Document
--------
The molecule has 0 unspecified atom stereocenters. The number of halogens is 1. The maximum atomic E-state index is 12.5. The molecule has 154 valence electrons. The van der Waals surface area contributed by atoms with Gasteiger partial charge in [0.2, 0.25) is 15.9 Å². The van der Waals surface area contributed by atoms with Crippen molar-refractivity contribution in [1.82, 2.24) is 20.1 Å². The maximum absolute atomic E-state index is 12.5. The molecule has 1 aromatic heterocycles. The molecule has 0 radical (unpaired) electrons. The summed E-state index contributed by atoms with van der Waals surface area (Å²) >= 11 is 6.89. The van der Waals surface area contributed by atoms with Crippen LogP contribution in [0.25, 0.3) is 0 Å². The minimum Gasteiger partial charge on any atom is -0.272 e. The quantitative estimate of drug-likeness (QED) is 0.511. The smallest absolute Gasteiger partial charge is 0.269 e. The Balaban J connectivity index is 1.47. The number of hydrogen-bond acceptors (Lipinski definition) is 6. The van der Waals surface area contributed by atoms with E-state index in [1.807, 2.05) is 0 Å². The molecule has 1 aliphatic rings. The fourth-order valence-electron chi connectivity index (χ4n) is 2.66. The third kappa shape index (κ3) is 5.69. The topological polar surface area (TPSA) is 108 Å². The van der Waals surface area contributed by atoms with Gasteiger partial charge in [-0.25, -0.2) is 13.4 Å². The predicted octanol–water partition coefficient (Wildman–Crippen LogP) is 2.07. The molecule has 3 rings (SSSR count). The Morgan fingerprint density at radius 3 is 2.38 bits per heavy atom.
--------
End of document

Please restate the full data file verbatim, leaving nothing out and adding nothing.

The molecule has 0 unspecified atom stereocenters. The number of halogens is 1. The maximum atomic E-state index is 12.5. The molecule has 154 valence electrons. The van der Waals surface area contributed by atoms with Gasteiger partial charge in [0.2, 0.25) is 15.9 Å². The van der Waals surface area contributed by atoms with Crippen molar-refractivity contribution in [1.82, 2.24) is 20.1 Å². The maximum absolute atomic E-state index is 12.5. The molecule has 1 aromatic heterocycles. The molecule has 0 radical (unpaired) electrons. The summed E-state index contributed by atoms with van der Waals surface area (Å²) >= 11 is 6.89. The van der Waals surface area contributed by atoms with Crippen LogP contribution in [0.25, 0.3) is 0 Å². The minimum Gasteiger partial charge on any atom is -0.272 e. The quantitative estimate of drug-likeness (QED) is 0.511. The smallest absolute Gasteiger partial charge is 0.269 e. The Balaban J connectivity index is 1.47. The number of hydrogen-bond acceptors (Lipinski definition) is 6. The van der Waals surface area contributed by atoms with E-state index in [1.807, 2.05) is 0 Å². The molecule has 1 aliphatic rings. The fourth-order valence-electron chi connectivity index (χ4n) is 2.66. The third kappa shape index (κ3) is 5.69. The topological polar surface area (TPSA) is 108 Å². The van der Waals surface area contributed by atoms with Gasteiger partial charge in [-0.25, -0.2) is 13.4 Å². The predicted octanol–water partition coefficient (Wildman–Crippen LogP) is 2.07. The molecule has 3 rings (SSSR count). The Morgan fingerprint density at radius 3 is 2.38 bits per heavy atom.